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Bob Russell: To ask the Secretary of State for the Home Department what health and safety checks have been made to guarantee the well-being of police officers using the Airwave communications system; and if he will make a statement. 
The National Radiological Protection Board's independent Advisory Group on Non-Ionising Radiation (AGNIR) recommended that the Home Office should ensure that emissions from Airwave handsets and vehicle-mounted sets are within international guidelines. Accordingly, the Home Office specified that the maximum transmission power levels should be either 1 Watt (for handsets) or 3 Watts (for vehicle-mounted sets). Independent checks have found that emission levels from Airwave equipment are within international guidelines.
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We also commissioned a programme of research on the advice of AGNIR into the remaining areas of uncertainty surrounding the health and safety effects of the TETRA technology that underpins Airwave. This research is nearing completion and has not identified any adverse health effects.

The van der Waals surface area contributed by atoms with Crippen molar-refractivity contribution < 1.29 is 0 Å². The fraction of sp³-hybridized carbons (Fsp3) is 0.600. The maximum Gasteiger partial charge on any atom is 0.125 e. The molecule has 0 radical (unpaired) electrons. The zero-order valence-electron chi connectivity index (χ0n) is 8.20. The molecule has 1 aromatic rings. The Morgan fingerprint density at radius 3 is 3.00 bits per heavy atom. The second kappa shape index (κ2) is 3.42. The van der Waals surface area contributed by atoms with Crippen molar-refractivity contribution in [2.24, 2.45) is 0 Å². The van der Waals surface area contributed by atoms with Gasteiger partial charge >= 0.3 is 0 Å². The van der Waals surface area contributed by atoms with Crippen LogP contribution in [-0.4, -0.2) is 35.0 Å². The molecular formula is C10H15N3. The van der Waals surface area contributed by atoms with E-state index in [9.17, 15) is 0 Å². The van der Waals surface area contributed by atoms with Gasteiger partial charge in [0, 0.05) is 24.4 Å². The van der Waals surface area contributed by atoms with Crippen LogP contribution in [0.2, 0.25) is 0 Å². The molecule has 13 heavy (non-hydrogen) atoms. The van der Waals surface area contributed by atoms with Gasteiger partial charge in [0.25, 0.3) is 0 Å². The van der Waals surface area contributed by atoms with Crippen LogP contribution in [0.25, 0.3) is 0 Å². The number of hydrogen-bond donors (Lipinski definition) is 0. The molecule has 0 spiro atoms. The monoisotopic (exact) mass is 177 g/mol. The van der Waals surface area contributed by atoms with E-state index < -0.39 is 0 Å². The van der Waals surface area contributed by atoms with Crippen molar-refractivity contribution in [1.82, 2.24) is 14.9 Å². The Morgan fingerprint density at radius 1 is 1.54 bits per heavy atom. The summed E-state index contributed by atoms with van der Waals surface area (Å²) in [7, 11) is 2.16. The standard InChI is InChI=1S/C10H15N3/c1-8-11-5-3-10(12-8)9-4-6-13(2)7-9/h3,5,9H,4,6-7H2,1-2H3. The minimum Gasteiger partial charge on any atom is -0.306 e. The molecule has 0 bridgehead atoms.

We have also taken forward the AGNIR recommendation for a long-term health monitoring study of police users of Airwave: Imperial College is carrying out this study on behalf of the Home Office.
Dr. Evan Harris: To ask the Secretary of State for the Home Department (1) whether he received an opinion from West Midlands Police on their ability to guarantee the safety of the audience and staff of the Birmingham Repertory Theatre on 21 December, were the theatre to continue to perform the play Behzti; and what assessment he has made of West Midlands Police's capacity to guarantee the audience's safety on 21 December; 
(2) what discussions (a) he and (b) his officials held with West Midlands Police between 18 and 20 December on whether the police were able to guarantee the safety of the audience and staff of the Birmingham Repertory Theatre in the event of productions of the play Behzti on 20 December and subsequently; and if he will make a statement. 
Caroline Flint: The Chief Constable of the West Midlands Police assured the Home Office on 20 December that he would police any demonstrations in the event of performances of the play Behzti on 20 December and subsequently. The role of the police in policing demonstrations is to preserve the peace, to uphold the law and to prevent the commission of offences.